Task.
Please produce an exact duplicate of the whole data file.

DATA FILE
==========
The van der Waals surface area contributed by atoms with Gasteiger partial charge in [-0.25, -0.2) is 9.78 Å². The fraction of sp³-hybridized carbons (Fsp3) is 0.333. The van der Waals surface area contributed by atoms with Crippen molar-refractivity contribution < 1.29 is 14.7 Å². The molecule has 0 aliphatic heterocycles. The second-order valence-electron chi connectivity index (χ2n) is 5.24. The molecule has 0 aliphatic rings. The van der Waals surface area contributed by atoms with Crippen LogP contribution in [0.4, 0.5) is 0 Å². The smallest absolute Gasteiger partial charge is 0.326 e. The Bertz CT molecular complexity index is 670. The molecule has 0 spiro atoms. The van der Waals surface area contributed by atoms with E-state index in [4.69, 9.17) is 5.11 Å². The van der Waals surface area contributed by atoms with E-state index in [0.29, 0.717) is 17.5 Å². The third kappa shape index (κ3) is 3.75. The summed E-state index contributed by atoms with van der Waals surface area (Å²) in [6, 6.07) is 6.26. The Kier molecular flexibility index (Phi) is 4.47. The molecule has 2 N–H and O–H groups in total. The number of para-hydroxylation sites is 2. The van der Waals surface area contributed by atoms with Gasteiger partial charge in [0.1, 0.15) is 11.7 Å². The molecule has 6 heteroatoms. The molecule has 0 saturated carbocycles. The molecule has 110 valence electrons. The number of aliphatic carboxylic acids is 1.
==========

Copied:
The van der Waals surface area contributed by atoms with Gasteiger partial charge in [-0.25, -0.2) is 9.78 Å². The fraction of sp³-hybridized carbons (Fsp3) is 0.333. The van der Waals surface area contributed by atoms with Crippen molar-refractivity contribution < 1.29 is 14.7 Å². The molecule has 0 aliphatic heterocycles. The second-order valence-electron chi connectivity index (χ2n) is 5.24. The molecule has 0 aliphatic rings. The van der Waals surface area contributed by atoms with Crippen LogP contribution in [0.4, 0.5) is 0 Å². The smallest absolute Gasteiger partial charge is 0.326 e. The Bertz CT molecular complexity index is 670. The molecule has 0 spiro atoms. The van der Waals surface area contributed by atoms with E-state index in [4.69, 9.17) is 5.11 Å². The van der Waals surface area contributed by atoms with E-state index in [0.29, 0.717) is 17.5 Å². The third kappa shape index (κ3) is 3.75. The summed E-state index contributed by atoms with van der Waals surface area (Å²) in [6, 6.07) is 6.26. The Kier molecular flexibility index (Phi) is 4.47. The molecule has 2 N–H and O–H groups in total. The number of para-hydroxylation sites is 2. The van der Waals surface area contributed by atoms with Gasteiger partial charge in [0.1, 0.15) is 11.7 Å². The molecule has 6 heteroatoms. The molecule has 0 saturated carbocycles. The molecule has 110 valence electrons. The number of aliphatic carboxylic acids is 1.